This color model is the most expensive to print because it combines process color (four ink) printing with one or more spot color inks. You use this color model only if you want both full color and a highly saturated or metallic color that cannot be produced with CMYK.

Choose a color model

When you choose a color model in Publisher, the Color Picker displays only the colors that are available in the color model you choose. For example, if you set the color model to Single Color, you can choose only the line, fill, and text colors that you can create with that single ink color. If you set the color model to Spot Colors, you can choose only the line, fill, and text colors that can be created with spot color inks.

Tip 3: Make sure the publication pages are the correct size

Before you create your publication, you need to decide how big you want your finished print publication to be. Be sure to check with your commercial printing service.

After you determine the page size you want, set it in the Page Setup dialog box .

Make sure at this stage that the page size you choose in the Page Setup dialog box is the size you want. It is difficult to change the page size after you start to design the publication. Also, your commercial printer will have trouble printing the publication on a different page size than what you set.

It is important to note that in page setup and printing, page size and paper size are two different things:

  • Page Size always refers to the size of the finished page, after trimming.
  • Paper Size always refers to the size of the sheet of paper the publication is printed on, before it is trimmed.

In many cases, the paper size must be larger than the page size to allow for bleed and printer marks, or to allow you to print more than one page per sheet of paper.

If you want to print multiple copies or pages on a single sheet of paper to create a booklet, you can easily do this in Publisher. Printing multiple pages on a single sheet so that they can be folded and trimmed to form a sequence of pages is called imposition.

Tip 4: Allow bleed printing

If you have elements in your publication that you want to print to the edge of the page, set them to bleed printing. A bleed print is where the element extends off the page of the publication. The publication is printed on a paper size that is larger than the finished page size, and then trimmed. Bleed prints are necessary because most printing devices, including offset printers, cannot print to the edge of the paper, and trimming the paper can leave a thin, unprinted white border.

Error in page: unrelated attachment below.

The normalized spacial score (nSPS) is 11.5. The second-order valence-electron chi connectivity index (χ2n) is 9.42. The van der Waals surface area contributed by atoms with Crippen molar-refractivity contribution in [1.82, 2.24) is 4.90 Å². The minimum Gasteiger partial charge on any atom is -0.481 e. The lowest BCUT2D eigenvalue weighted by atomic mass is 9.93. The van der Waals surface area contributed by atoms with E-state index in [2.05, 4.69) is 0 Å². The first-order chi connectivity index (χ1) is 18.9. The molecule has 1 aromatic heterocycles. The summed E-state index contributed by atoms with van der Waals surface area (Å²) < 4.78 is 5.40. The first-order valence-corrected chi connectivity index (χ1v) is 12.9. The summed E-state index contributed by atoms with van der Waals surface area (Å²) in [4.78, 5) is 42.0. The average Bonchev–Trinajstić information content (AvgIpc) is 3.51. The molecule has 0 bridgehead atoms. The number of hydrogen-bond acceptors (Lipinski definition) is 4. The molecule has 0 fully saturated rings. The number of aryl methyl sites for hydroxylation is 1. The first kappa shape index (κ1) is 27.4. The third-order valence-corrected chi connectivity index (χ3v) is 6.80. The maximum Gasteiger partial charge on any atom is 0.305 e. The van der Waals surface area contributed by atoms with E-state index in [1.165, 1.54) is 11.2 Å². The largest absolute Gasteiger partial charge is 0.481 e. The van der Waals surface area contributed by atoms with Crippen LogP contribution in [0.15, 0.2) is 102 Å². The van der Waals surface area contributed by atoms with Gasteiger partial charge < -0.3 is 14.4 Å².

To create a bleed print in Publisher, increase the elements you want to extend off the edge of the page by at least 0.125 inches.

If the element is an AutoShape that you created in Publisher, you can easily stretch it. However, if the shape is an image, you need to be extra careful to ensure that you don’t get the image blown out of proportion or lose part of the image that you want to keep when the page is cropped.

Tip 5: Avoid using synthetic font styles

Typefaces are typically designed with different fonts to represent variations in the typeface. For example, the Times New Roman typeface is actually four fonts:

  • Times New Roman
  • Times New Roman Bold
  • Times New Roman Italic
  • Times New Roman Bold Italic

To simplify the use of variations, when italicizing or bolding text in Publisher, Microsoft Windows applies the appropriate font if it is available. For example, if you select text in Times New Roman and then click Bold on the Formatting toolbar, Windows will substitute Times New Roman Bold for the font.

Many typefaces do not have separate fonts to represent bold and italic. When you format these fonts as bold or italic, Windows creates a synthetic version of the font in that style. For example, the Comic Sans MS typeface does not have an italic version of the font. When italicizing text in Comic Sans MS, Windows makes the text appear italic by slanting the characters.

Most desktop printers print synthetic font styles as expected, but high-end printing devices such as imagers typically don’t print synthetic fonts as expected. Make sure you don’t have any synthetic font styles in the publication when you deliver it to your commercial printer.

Find the independent fonts you want to print

  • On the File tab, click Information, and then click Manage Embedded Fonts.The Fonts dialog box lists all the fonts used in the publication.
  1. On the Start menu, click Run.
  2. In the Run dialog box, in the Open box, type fonts, and click OK.The Fonts window opens and displays a list of all fonts and font variations installed on your computer.
  3. Check to see if the fonts you use in the publication have separate fonts available for the styles you want to use.

If a typeface appears with only one variation, there are no separate fonts available for bold, italic, or bold italic formatting.